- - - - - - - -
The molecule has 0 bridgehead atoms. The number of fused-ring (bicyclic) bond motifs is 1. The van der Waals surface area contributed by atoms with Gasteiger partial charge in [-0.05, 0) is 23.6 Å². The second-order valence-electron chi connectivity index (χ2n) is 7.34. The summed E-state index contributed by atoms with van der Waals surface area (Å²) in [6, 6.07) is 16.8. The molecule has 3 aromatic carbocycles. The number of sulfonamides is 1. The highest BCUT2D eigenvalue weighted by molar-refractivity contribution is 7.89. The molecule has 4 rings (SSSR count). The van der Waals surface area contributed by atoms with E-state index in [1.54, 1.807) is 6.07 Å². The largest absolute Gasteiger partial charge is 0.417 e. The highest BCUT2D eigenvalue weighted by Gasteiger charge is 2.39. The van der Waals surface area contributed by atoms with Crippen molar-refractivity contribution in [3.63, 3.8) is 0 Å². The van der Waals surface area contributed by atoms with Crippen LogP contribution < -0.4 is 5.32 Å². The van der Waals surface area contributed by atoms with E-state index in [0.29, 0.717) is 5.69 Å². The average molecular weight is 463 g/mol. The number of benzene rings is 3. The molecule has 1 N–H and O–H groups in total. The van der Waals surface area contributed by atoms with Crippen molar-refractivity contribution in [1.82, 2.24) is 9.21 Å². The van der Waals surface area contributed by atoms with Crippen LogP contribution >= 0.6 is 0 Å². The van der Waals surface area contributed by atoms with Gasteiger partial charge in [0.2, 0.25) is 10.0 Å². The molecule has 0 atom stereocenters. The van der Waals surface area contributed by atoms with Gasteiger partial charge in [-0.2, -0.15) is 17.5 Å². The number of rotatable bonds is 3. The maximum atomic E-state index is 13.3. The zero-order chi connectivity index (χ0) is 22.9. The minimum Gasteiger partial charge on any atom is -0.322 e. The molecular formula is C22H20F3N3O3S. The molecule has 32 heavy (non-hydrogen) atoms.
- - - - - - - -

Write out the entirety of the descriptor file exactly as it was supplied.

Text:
The molecule has 0 bridgehead atoms. The number of fused-ring (bicyclic) bond motifs is 1. The van der Waals surface area contributed by atoms with Gasteiger partial charge in [-0.05, 0) is 23.6 Å². The second-order valence-electron chi connectivity index (χ2n) is 7.34. The summed E-state index contributed by atoms with van der Waals surface area (Å²) in [6, 6.07) is 16.8. The molecule has 3 aromatic carbocycles. The number of sulfonamides is 1. The highest BCUT2D eigenvalue weighted by molar-refractivity contribution is 7.89. The molecule has 4 rings (SSSR count). The van der Waals surface area contributed by atoms with E-state index in [1.54, 1.807) is 6.07 Å². The largest absolute Gasteiger partial charge is 0.417 e. The highest BCUT2D eigenvalue weighted by Gasteiger charge is 2.39. The van der Waals surface area contributed by atoms with Crippen molar-refractivity contribution in [3.63, 3.8) is 0 Å². The van der Waals surface area contributed by atoms with Crippen LogP contribution < -0.4 is 5.32 Å². The van der Waals surface area contributed by atoms with E-state index in [0.29, 0.717) is 5.69 Å². The average molecular weight is 463 g/mol. The number of benzene rings is 3. The molecule has 1 N–H and O–H groups in total. The van der Waals surface area contributed by atoms with Crippen molar-refractivity contribution in [1.82, 2.24) is 9.21 Å². The van der Waals surface area contributed by atoms with Crippen LogP contribution >= 0.6 is 0 Å². The van der Waals surface area contributed by atoms with Gasteiger partial charge in [0.2, 0.25) is 10.0 Å². The molecule has 0 atom stereocenters. The van der Waals surface area contributed by atoms with Gasteiger partial charge in [-0.2, -0.15) is 17.5 Å². The number of rotatable bonds is 3. The maximum atomic E-state index is 13.3. The zero-order chi connectivity index (χ0) is 22.9. The minimum Gasteiger partial charge on any atom is -0.322 e. The molecular formula is C22H20F3N3O3S. The molecule has 32 heavy (non-hydrogen) atoms.